In hard times, such as those we live in now, there is a great deal of energy expended in attempting to unravel the how and why of the things that have gone wrong. This is a natural inclination, and seems conventionally wise. Learning from history is supposedly the only sure way of not repeating it.
But we do generally seem to demonstrate a distressingly regular tendency to review, learn from mistakes, then get right back to our blithe and careless lives. Seriously, how hard was it to know the first time that overextending loans to less solid borrowers would lead to bank insecurities and failure? How difficult was it to discern that dumping billions into a bottomless war would leave no money to pay other, important bills? How impossible was it to see that it was terrible idea for the auto industry to remain determined to building bigger and bigger vehicles at the same time that the price of fueling those monsters was skyrocketing at an alarming rate?
It should have been a no-brainer, right?
But we all do it. We want. We want more. We want better. We want it right now. And we want more than anything to believe that we are good and deserving of fine things and a good life. Which can only be defined by the more, the better–and right now. We want not to hear the bad news that we want too much. So, pay no attention to that nagging voice that keeps suggesting that everything is out of control. Ignore that immanent sense that everything is about to hit the rocks at the speed of light.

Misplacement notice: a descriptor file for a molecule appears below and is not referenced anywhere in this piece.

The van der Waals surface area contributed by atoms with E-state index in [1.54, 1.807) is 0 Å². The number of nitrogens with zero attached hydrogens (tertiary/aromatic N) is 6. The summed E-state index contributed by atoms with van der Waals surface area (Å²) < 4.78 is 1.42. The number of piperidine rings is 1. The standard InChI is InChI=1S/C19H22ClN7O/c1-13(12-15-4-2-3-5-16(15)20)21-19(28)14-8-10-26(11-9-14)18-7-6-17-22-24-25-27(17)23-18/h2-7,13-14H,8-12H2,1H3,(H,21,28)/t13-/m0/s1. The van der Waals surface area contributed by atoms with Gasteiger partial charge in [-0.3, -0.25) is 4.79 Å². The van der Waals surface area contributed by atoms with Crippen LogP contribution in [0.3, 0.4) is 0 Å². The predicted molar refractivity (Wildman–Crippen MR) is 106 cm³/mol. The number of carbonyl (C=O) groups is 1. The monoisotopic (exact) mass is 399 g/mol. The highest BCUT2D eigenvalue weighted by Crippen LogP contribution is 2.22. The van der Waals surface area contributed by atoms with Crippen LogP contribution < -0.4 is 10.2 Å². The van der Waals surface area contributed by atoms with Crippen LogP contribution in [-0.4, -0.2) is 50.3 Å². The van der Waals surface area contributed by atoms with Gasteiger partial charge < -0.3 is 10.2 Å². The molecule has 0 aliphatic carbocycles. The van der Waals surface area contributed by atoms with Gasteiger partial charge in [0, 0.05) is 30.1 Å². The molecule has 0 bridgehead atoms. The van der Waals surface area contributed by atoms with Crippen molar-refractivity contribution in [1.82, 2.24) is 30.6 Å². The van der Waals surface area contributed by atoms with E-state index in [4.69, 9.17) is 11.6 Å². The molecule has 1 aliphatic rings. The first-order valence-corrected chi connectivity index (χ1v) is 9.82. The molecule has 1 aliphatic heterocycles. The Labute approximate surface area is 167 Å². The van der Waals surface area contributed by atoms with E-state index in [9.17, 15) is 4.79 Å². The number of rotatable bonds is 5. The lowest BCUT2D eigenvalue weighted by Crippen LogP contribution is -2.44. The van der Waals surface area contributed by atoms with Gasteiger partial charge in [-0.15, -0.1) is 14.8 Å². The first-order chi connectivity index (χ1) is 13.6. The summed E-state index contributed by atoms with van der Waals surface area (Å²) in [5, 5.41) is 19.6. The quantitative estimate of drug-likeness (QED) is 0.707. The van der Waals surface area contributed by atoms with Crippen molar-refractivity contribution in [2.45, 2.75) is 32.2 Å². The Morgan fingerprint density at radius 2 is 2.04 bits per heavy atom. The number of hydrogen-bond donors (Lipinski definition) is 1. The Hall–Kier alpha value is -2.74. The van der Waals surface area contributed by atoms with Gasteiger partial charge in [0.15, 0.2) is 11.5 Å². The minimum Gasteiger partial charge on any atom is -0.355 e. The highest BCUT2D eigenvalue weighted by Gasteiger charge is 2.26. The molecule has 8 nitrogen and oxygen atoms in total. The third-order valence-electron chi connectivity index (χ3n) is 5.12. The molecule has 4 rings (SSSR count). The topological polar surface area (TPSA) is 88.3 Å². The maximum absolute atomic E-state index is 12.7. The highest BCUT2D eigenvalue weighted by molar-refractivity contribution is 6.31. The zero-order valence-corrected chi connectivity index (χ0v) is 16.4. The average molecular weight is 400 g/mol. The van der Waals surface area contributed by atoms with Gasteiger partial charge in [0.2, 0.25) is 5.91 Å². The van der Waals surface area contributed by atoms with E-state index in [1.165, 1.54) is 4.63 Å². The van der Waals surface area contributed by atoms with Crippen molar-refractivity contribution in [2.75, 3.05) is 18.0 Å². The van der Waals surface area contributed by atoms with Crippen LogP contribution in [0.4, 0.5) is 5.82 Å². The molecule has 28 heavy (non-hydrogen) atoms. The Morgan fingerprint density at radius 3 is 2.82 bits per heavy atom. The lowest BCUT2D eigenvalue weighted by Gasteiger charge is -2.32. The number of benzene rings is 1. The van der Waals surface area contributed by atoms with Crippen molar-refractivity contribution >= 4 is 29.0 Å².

Better yet, do the opposite and find your way. Pay attention. Live in the moment. Notice it. Savor it. Take everything every moment has for you–even if it’s bad news. Then move forward. Denying only defers the pain; face facts, take action, fix what can be fixed. Grow in wisdom and spirit.
Times will still be rough from time to time, but you’ll be less surprised–and you might even avert disaster occasionally. Pay attention and be filled with wonder and make better choices.
None of this is spoken as if from on high. I need the lessons of mindful being as much or more than any. If I wake up and wonder, “How did I get here…?” then I haven’t kept my eye on the ball either–and I am doomed to repeat my mistakes. And, trust me, I’ve missed too much already and realize a bit late that I’ll never get a second chance on some of those moments.
In hard times like these, the only way out is by going back the way you came in. So, make a map, trail string, hell, drop breadcrumbs; anything that will help you remember how you got where you are. Then fix it all.
Pay attention, or pay the penalty–and who among us can afford that high price?